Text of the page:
At the 92nd Academy Awards, actress Jane Fonda dramatically paused briefly before announcing the Best Picture winner: “Parasite.” The announcement caused the audience to respond with excited cheers and a standing ovation. South Korean director Bong Joon-Ho walked to stage for the fourth time that night, shaking his head in disbelief.
I predicted that Sam Mendes’ “1917” would win, but for all intents and purposes, I’m glad that I was wrong. The win for “Parasite” — not only for Best Picture but for Best Director, Best International Feature and Best Original Screenplay — is a watershed moment for the representation of international films, as it is also the first film not in English to win Best Picture.
Since the movie’s win, South Korean President Moon Jae-in has offered his congratulations to Joon-Ho, the cast and the crew. In a tweet, Jae-in said “An amusing yet sad movie, ‘Parasite’ also conveys social messages in a novel, outstanding, and successful way. It reminds us of how touching and powerful a movie can be.”
That was Feb. 9, 2020. Let’s rewind the clock a bit.
Three years ago, the Dolby Theater was one lit match away from a conflagration on the night of the 89th Academy Awards as one misplaced card led to numerous apologies before the team of “La La Land” gave its Best Picture Oscar figurines over to the rightful winners: the team of “Moonlight.”
Like with “Parasite,” the Academy of Motion Picture Arts and Sciences chose an outlier — a film exploring a narrative that was different from a typical Hollywood one. It chose “Moonlight,” a rich identity drama about a black, gay man over “La La Land,” a pleasant musical about a white, heterosexual couple. The decision seemed to symbolize a choice between unconventionality and comfort.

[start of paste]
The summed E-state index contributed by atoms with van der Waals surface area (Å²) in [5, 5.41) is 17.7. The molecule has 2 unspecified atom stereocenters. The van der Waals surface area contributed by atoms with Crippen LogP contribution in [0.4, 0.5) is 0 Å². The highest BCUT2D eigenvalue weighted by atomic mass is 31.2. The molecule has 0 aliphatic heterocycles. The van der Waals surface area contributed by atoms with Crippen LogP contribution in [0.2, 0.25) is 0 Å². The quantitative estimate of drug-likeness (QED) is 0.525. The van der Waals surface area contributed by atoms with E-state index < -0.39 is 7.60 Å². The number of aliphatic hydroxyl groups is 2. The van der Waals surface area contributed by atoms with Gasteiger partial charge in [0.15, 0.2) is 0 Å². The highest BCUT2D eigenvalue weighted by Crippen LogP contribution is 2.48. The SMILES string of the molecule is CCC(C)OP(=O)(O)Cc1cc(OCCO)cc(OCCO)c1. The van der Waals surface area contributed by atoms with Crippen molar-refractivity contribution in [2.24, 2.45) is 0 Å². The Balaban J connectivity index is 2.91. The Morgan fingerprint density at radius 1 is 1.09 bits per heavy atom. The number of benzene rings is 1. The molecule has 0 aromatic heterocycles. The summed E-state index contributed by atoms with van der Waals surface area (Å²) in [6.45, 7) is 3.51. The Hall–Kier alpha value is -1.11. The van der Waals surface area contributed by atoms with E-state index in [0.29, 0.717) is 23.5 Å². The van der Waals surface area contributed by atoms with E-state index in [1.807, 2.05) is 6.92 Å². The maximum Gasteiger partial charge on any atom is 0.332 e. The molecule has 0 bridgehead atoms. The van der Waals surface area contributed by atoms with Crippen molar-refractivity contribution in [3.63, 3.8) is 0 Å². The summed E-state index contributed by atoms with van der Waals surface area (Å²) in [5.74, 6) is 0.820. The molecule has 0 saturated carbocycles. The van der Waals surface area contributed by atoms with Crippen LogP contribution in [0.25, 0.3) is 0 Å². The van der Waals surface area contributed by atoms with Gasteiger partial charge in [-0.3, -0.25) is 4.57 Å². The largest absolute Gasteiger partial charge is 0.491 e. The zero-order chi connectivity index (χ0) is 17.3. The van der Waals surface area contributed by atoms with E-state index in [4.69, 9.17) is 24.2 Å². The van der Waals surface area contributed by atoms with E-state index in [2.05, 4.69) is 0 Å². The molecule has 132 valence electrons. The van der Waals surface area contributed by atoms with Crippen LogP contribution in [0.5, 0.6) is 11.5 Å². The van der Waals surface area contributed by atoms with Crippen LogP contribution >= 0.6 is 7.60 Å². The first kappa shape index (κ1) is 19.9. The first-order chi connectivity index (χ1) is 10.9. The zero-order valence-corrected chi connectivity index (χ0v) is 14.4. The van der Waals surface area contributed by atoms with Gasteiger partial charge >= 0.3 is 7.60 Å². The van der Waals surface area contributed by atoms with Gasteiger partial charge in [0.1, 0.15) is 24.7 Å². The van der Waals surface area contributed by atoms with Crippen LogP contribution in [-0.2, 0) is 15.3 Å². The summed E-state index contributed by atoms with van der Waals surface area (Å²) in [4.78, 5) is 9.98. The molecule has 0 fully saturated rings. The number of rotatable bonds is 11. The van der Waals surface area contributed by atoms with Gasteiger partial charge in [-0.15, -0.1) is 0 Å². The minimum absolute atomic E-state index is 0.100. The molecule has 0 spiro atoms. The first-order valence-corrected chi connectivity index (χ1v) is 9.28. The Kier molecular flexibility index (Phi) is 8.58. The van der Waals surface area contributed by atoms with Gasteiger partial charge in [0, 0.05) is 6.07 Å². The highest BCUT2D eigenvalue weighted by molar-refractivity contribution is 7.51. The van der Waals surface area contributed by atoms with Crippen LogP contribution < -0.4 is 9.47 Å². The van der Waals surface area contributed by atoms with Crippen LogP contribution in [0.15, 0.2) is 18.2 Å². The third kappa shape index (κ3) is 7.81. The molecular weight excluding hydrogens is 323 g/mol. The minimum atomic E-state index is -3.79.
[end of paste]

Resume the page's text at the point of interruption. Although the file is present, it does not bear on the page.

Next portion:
And yet, the next year for the Academy’s 91st awards, the nominees were an onslaught of widely appealing films — “Black Panther,” “Vice,” “A Star is Born,” “Bohemian Rhapsody” and, the winner, “Green Book.” Since then, us critics of the Academy have dismissed “Green Book” as kitsch, celebrating the white savior relationship that satisfies the Academy’s out-of-touch voters.
It seemed like the Academy returned to nominating lighter films with universal appeal to reconnect with viewers after declining ratings. The show’s ratings for the 90th awards in 2018 dropped, and viewership hit a record low of 26.5 million viewers. In the four years since the 2014 Oscars, viewership was diced approximately in half, signaling an internal alarm with the Academy.
Perhaps this was why it chose “Green Book,” a cursory biopic of black musical prodigy Don Shirley’s road tour of the Deep South, for the Best Picture win. The film was described as sterilization, which Carol Shirley Kimble, the niece of Don Shirley, acknowledged: “It’s once again a depiction of a white man’s version of a black man’s life,” she said.
Director Alfonso Cuarón’s “Roma,” front-running competitor to “Green Book,” was not a common or cozy story. “Parasite” was not cozy either, but it was sharp, deft and moving at a break-neck pace. It had the crowd-pleasing appeal that the black and white film “Roma” did not.
If “Roma” had possessed this quality, Cuarón’s dejected, Mexico City-based drama might have been the first international feature in history to win Best Picture. But its loss to “Green Book” was considered a cheap move to appeal to Oscar voters and solidified the Academy’s unaltered, moderate status.
The win for “Parasite’s” win is similar to that of “Moonlight” and seems to be a rejection of films like “Green Book.” Perhaps it also showcased the celebration that could have happened if “Roma” won in 2019.
Most importantly, the film’s win opens a door to a new wave of validation and representation in Hollywood awards shows. But it doesn’t loosen a century of disregard for international films. Unfortunately, time will only tell whether or not the Academy is open to more films like “Parasite” — and giving them awards when credit is due.